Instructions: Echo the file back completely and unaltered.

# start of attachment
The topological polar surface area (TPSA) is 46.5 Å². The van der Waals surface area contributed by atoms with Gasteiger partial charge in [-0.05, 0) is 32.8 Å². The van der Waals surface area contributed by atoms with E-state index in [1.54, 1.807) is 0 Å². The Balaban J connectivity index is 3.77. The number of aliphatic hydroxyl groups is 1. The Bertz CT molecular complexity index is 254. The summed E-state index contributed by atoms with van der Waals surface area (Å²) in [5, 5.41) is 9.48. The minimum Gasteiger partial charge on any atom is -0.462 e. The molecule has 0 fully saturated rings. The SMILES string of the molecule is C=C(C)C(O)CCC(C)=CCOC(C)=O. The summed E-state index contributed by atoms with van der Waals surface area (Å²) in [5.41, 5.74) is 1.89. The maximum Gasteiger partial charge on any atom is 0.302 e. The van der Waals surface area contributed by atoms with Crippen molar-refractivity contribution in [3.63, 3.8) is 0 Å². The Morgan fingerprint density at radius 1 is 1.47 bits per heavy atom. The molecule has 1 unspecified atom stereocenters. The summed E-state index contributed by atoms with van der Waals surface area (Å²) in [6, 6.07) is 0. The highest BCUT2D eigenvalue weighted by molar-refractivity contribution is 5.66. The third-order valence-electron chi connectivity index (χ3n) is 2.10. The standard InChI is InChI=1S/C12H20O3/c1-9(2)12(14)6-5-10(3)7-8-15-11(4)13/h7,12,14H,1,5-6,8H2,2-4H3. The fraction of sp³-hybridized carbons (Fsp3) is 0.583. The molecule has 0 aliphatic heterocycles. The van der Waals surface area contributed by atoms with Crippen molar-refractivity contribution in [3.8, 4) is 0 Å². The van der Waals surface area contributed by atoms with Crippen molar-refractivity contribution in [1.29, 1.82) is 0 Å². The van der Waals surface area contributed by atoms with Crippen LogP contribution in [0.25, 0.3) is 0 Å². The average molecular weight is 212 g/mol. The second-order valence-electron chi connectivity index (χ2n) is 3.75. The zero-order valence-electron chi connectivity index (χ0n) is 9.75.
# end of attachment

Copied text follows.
The topological polar surface area (TPSA) is 46.5 Å². The van der Waals surface area contributed by atoms with Gasteiger partial charge in [-0.05, 0) is 32.8 Å². The van der Waals surface area contributed by atoms with E-state index in [1.54, 1.807) is 0 Å². The Balaban J connectivity index is 3.77. The number of aliphatic hydroxyl groups is 1. The Bertz CT molecular complexity index is 254. The summed E-state index contributed by atoms with van der Waals surface area (Å²) in [5, 5.41) is 9.48. The minimum Gasteiger partial charge on any atom is -0.462 e. The molecule has 0 fully saturated rings. The SMILES string of the molecule is C=C(C)C(O)CCC(C)=CCOC(C)=O. The summed E-state index contributed by atoms with van der Waals surface area (Å²) in [5.41, 5.74) is 1.89. The maximum Gasteiger partial charge on any atom is 0.302 e. The van der Waals surface area contributed by atoms with Crippen molar-refractivity contribution in [3.63, 3.8) is 0 Å². The Morgan fingerprint density at radius 1 is 1.47 bits per heavy atom. The molecule has 1 unspecified atom stereocenters. The summed E-state index contributed by atoms with van der Waals surface area (Å²) in [6, 6.07) is 0. The highest BCUT2D eigenvalue weighted by molar-refractivity contribution is 5.66. The third-order valence-electron chi connectivity index (χ3n) is 2.10. The standard InChI is InChI=1S/C12H20O3/c1-9(2)12(14)6-5-10(3)7-8-15-11(4)13/h7,12,14H,1,5-6,8H2,2-4H3. The fraction of sp³-hybridized carbons (Fsp3) is 0.583. The molecule has 0 aliphatic heterocycles. The van der Waals surface area contributed by atoms with Crippen molar-refractivity contribution in [3.8, 4) is 0 Å². The van der Waals surface area contributed by atoms with Crippen molar-refractivity contribution in [1.29, 1.82) is 0 Å². The van der Waals surface area contributed by atoms with Crippen LogP contribution in [0.25, 0.3) is 0 Å². The average molecular weight is 212 g/mol. The second-order valence-electron chi connectivity index (χ2n) is 3.75. The zero-order valence-electron chi connectivity index (χ0n) is 9.75.